HIV and Life Insurance in the UK

HIV and Life Insurance
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There is a commonly held misconception that those who have HIV are unable to obtain life insurance in the UK, or who feel they should cancel existing products if they are diagnosed. Solicitor Karen Holden, founder of A City Law Firm that has a proactive approach to LGBT issues and the law, has recently talked about her advice to clients when applying for Life Insurance products in the UK when living with HIV. We share some of this advice here.

Life Insurance is a product that pays out a cash lump sum in the event of your death, payable to your family or those you have nominated.

I already have Life Insurance and have been diagnosed with HIV

A Life Insurance policy can either be purchased individually, or can be a benefit provided through your employer. If you already have Life Insurance through either route, and are subsequently diagnosed with HIV, your insurance product is unlikely to become invalid.

Karen Holden notes that she frequently has clients who have cancelled their policies upon diagnosis, but this is not a necessary step. The majority of Life Insurance contracts in the UK do not have exclusions for any medical conditions, including HIV, if diagnosed after the cover has started and you will continue to be covered. Karen advises that it is also not required for you to update the Life Insurance provider of any new conditions, after taking out the policy, if you keep up the payments and continue the policy it will remain unaffected.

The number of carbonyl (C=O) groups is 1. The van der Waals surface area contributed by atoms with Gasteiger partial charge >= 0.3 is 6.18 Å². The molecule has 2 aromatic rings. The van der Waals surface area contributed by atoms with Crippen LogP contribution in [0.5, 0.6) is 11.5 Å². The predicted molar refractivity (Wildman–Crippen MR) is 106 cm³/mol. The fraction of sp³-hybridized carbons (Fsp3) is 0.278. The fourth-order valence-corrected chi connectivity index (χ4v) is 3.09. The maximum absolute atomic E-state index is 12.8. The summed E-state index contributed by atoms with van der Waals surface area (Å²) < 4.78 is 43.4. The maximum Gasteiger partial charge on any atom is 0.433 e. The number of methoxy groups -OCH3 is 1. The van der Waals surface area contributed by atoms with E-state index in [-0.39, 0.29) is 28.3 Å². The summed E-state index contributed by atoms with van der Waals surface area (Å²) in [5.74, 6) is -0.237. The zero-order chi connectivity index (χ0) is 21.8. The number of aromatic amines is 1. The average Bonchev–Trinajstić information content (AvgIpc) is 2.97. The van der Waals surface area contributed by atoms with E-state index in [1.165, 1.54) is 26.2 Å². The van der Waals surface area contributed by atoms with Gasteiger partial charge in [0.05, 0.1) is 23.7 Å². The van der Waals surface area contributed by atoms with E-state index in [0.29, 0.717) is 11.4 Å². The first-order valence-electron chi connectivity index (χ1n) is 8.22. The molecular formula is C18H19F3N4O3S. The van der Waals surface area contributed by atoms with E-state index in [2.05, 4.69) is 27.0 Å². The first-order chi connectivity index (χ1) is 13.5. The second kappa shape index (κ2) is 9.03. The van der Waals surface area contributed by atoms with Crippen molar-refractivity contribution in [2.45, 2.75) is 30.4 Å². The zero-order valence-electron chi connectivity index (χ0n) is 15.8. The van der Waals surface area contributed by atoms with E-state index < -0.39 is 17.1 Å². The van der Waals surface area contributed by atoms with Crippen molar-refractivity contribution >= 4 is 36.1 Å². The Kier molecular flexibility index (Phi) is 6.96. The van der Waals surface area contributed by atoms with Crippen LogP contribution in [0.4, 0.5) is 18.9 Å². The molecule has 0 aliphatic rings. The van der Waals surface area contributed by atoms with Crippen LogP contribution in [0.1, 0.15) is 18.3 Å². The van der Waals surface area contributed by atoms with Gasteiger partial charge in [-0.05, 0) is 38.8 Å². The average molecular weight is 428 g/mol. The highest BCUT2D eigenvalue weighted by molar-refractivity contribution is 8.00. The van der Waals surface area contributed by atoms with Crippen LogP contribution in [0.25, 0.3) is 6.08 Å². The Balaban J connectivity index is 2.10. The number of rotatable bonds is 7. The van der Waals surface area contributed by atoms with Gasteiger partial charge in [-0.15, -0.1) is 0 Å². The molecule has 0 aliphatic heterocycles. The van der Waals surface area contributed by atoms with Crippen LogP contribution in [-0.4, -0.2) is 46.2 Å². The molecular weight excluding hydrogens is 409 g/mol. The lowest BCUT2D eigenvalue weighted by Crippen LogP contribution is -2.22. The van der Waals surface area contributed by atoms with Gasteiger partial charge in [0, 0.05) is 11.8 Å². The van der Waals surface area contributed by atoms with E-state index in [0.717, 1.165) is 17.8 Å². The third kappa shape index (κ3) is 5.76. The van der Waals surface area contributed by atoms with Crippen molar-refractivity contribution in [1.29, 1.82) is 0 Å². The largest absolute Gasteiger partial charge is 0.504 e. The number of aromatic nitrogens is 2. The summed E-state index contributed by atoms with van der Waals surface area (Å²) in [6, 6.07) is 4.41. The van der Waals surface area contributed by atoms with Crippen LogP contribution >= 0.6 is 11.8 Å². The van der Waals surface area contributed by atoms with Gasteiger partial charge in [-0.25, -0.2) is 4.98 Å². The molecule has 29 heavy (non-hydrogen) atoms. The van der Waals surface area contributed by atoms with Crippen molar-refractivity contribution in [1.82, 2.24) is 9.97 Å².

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I am HIV positive and I want to purchase Life Insurance

Previous research from Unusual Risks (a leading HIV life insurance and mortgage adviser in the UK) found that only four of the top thirty providers provide life insurance to those who have HIV as a pre-existing condition. It is therefore a commonly held misconception that those who suffer with HIV will be unable to obtain life insurance. That said, those that suffer with the disease should be reassured that appropriate cover is still very much obtainable.

HIV will be treated as any other pre-existing condition so you may see inflated premiums due to the increased risk this condition may pose and you maybe asked for additional medical information. Insurance providers are not allowed to have blanket or general policies of refusing to provide insurance or only providing insurance on certain terms to people living with HIV.

What medical criteria could insurers consider when processing my application?

An insurer’s job is to assess risk and to offer customers the right level of cover at the right price. Insurers will often consider the following criteria during the application process:

  • Date of diagnosis
  • Any history of drug usage
  • History of hepatitis
  • Treatment administered
  • Vial load
  • CD4 count

Medical evidence will therefore be required, and insurers will generally undergo manual underwriting before an application can be approved.

What happens if I do not disclose that I suffer with HIV?